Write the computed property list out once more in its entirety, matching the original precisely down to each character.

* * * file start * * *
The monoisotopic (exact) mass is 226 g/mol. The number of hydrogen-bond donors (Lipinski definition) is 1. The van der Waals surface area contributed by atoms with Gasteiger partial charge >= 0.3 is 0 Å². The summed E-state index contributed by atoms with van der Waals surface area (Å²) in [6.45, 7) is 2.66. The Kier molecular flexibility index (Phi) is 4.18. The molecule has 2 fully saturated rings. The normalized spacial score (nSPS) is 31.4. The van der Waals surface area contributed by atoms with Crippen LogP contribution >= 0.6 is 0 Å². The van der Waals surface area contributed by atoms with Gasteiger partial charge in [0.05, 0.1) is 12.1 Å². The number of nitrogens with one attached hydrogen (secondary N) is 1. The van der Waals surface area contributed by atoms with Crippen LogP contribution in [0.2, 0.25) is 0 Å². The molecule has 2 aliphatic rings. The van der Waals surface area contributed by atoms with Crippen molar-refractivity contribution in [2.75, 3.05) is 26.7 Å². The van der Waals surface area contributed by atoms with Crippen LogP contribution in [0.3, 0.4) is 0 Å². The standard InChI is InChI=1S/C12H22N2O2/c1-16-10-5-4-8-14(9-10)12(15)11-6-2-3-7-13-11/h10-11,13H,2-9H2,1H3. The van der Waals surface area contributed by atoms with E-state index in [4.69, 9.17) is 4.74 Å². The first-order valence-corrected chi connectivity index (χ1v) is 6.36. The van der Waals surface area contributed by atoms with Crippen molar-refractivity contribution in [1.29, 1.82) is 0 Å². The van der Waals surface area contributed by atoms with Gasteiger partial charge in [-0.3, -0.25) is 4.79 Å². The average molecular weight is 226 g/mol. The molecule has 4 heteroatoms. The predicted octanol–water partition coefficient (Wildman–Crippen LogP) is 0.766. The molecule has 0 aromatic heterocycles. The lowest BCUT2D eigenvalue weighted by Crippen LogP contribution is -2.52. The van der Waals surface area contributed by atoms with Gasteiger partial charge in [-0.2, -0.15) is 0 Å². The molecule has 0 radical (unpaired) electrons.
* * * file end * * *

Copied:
The monoisotopic (exact) mass is 226 g/mol. The number of hydrogen-bond donors (Lipinski definition) is 1. The van der Waals surface area contributed by atoms with Gasteiger partial charge >= 0.3 is 0 Å². The summed E-state index contributed by atoms with van der Waals surface area (Å²) in [6.45, 7) is 2.66. The Kier molecular flexibility index (Phi) is 4.18. The molecule has 2 fully saturated rings. The normalized spacial score (nSPS) is 31.4. The van der Waals surface area contributed by atoms with Crippen LogP contribution >= 0.6 is 0 Å². The van der Waals surface area contributed by atoms with Gasteiger partial charge in [0.05, 0.1) is 12.1 Å². The number of nitrogens with one attached hydrogen (secondary N) is 1. The van der Waals surface area contributed by atoms with Crippen LogP contribution in [0.2, 0.25) is 0 Å². The molecule has 2 aliphatic rings. The van der Waals surface area contributed by atoms with Crippen molar-refractivity contribution in [2.75, 3.05) is 26.7 Å². The van der Waals surface area contributed by atoms with Crippen LogP contribution in [0.3, 0.4) is 0 Å². The standard InChI is InChI=1S/C12H22N2O2/c1-16-10-5-4-8-14(9-10)12(15)11-6-2-3-7-13-11/h10-11,13H,2-9H2,1H3. The van der Waals surface area contributed by atoms with E-state index in [4.69, 9.17) is 4.74 Å². The first-order valence-corrected chi connectivity index (χ1v) is 6.36. The van der Waals surface area contributed by atoms with Crippen molar-refractivity contribution in [1.29, 1.82) is 0 Å². The van der Waals surface area contributed by atoms with Gasteiger partial charge in [-0.3, -0.25) is 4.79 Å². The average molecular weight is 226 g/mol. The molecule has 4 heteroatoms. The predicted octanol–water partition coefficient (Wildman–Crippen LogP) is 0.766. The molecule has 0 aromatic heterocycles. The lowest BCUT2D eigenvalue weighted by Crippen LogP contribution is -2.52. The van der Waals surface area contributed by atoms with Gasteiger partial charge in [-0.2, -0.15) is 0 Å². The molecule has 0 radical (unpaired) electrons.